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2,232 days and counting since a major hurricane has hit the coast of the US

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  • 2,232 days and counting since a major hurricane has hit the coast of the US

    Gore, Hansen, etc etc all declared there would be more hurricanes, and worse ones, all due to the evil CO2 produced by humans.

    Yet there hasn't been a US hurricane landfall since 2005 (last one: Hurricane Wilma).

    This will have been the longest period between landfalls since 1900.

    Nor is there any type of trend in the past 111 years in this statistic.

    http://rogerpielkejr.blogspot.com/20...ne-record.html

    On December 4, 2011 it will have been 2,232 days since Hurricane Wilma made landfall along the Gulf coast as a category 3 storm back in 2005. That number of days will break the existing record of days between major US hurricane landfalls, which previously was between 8 Sept 1900 (the great Galveston Hurricane) and 19 Oct 1906. Since there won't be any intense hurricanes before next summer, the record will be shattered, with the days between intense hurricane landfalls likely to exceed 2,500 days.

    If you are in the insurance or reinsurance business and want to stir up a little constructive mischief, you should ask your favorite catastrophe modeling firm or ratings agency to show you the mathematics behind their estimate of the probability of zero intense hurricane landfalls from 2006 to present (both made at the time and what they'd say today). (Hint: Zero. Zip. Nada.).

    This remarkable streak has to end sometime, and likely won't be repeated anytime soon.

  • #2
    Re: 2,232 days and counting since a major hurricane has hit the coast of the US

    They are such scurrilous bastards. We barely dodged a very expensive wealth transfer scam of epic proportions. Just barely, which reflects poorly on us. But where is their apology?

    Comment


    • #3
      Re: 2,232 days and counting since a major hurricane has hit the coast of the US

      gentlemen, your timelines are showing. . .

      Comment


      • #4
        Re: 2,232 days and counting since a major hurricane has hit the coast of the US

        As I'm about to close on property in hurricane country, I get the news it's overdue . . .

        Long overdue.

        Comment


        • #5
          Re: 2,232 days and counting since a major hurricane has hit the coast of the US

          We're headed back into another hurricane season - will the ongoing record finally get capped off?

          The sad part is that the Al Gore-ian trumpeting of hurricane disaster has been completely wrong for a 112 year old record span, yet no comments beyond the shifting of climate disaster focuses to other types of events.

          No doubt a major hurricane landfall this year will also get trumpeted as "being due to anthropogenic climate change due to carbon emissions".

          The even more sad part is the possibility that hurricanes, tornadoes, and other similar atmospheric mixing phenomena may in fact be the atmospheric equivalent of earthquakes, only equalizing heat from different bands of the atmosphere as opposed to equalizing stresses built up by plate tectonics. And if so, the strengths of hurricanes are as equally unpredictable as the strengths of earthquakes, and absolutely unrelated to CO2.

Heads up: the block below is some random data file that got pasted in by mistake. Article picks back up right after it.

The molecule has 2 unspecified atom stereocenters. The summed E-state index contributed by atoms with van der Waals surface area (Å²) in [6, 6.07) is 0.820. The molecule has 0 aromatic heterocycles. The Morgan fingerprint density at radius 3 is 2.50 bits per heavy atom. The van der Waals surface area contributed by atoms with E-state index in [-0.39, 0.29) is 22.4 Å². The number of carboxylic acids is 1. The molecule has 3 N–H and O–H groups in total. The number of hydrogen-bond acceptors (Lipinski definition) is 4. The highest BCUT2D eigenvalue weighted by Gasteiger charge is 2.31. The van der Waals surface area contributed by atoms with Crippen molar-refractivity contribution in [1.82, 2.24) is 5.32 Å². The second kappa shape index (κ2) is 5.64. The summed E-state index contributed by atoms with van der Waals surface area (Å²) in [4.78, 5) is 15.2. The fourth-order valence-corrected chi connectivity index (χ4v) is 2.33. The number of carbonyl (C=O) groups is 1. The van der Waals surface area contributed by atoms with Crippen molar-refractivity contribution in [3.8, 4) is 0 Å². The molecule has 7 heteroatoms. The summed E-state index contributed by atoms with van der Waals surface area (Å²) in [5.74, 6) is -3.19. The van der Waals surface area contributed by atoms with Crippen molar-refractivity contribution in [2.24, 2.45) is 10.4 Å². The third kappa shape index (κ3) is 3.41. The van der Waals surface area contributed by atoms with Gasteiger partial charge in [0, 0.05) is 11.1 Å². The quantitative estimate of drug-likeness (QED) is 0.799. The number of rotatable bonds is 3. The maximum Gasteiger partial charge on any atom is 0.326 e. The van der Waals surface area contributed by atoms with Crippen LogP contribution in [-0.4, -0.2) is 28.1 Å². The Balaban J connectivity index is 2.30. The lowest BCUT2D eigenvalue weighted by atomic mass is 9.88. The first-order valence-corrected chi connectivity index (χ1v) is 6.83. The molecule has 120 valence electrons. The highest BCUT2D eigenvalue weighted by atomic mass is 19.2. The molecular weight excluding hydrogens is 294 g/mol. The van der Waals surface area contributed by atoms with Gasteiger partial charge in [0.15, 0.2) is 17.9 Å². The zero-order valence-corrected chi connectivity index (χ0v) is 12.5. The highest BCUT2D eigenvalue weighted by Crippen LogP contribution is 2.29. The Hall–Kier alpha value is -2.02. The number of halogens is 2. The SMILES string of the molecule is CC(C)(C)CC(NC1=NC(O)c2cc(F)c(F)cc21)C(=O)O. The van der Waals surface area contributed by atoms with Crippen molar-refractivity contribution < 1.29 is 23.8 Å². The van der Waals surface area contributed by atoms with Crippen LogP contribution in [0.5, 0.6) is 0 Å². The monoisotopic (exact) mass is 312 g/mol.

Unfortunately this meme is unacceptable as it then implies a self regulating aspect to the climate - which in turn means anthropogenic CO2 climate catastrophe is improbable and or overstated.

          Comment


          • #6
            Re: 2,232 days and counting since a major hurricane has hit the coast of the US

            c1ue, please, we just moved to Florida!

            Mums the word . . . .

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            • #7
              Re: 2,232 days and counting since a major hurricane has hit the coast of the US

              here's a link to a satellite image that I named "hurricane nursery" in my browser.

              http://www.ssd.noaa.gov/eumet/eatl/vis.jpg

              All the Atlantic hurricanes start as storms rolling off Africa
              Here's the image


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              • #8
                Re: 2,232 days and counting since a major hurricane has hit the coast of the US

                I think i remember ... and I am old and have kids, so a lot of mixup goes on. In discovery or sci-american they are posutating that even though ocean temperatures are rising which is one factor in creating hurricanes. Another negative factor is high altitude winds, that can prevent the hurricane from forming, and the rising sea temps seem to increase upper level winds, thus dampening the rising sea temperature effect on hurricane formation.
                Last edited by charliebrown; 05-19-12, 08:11 AM.

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                • #9
                  Re: 2,232 days and counting since a major hurricane has hit the coast of the US

                  Originally posted by charliebrown
                  In discovery or sci-american that they are posutating that even though ocean temperatures are rising which is one factor in creating hurricanes. Another negative factor is high altitude winds, that can prevent the hurricane from forming, and the rising sea temps seem to increase upper level winds, thus dampening the rising sea temperature effect on hurricane formation.
                  The problem with all of the temperature statements above is that if hurricanes are related to temperature in any absolute or relative fashion, there is a severe disconnect between temperatures which are higher now than say the Katrina era yet there are no hurricanes over Cat 3 that have hit land almost literally since Katrina.

                  As for the high winds - I'd like to see some information in which the high winds in the past 6.5 years and counting are in some way fundamentally different than the 6.5 years before that.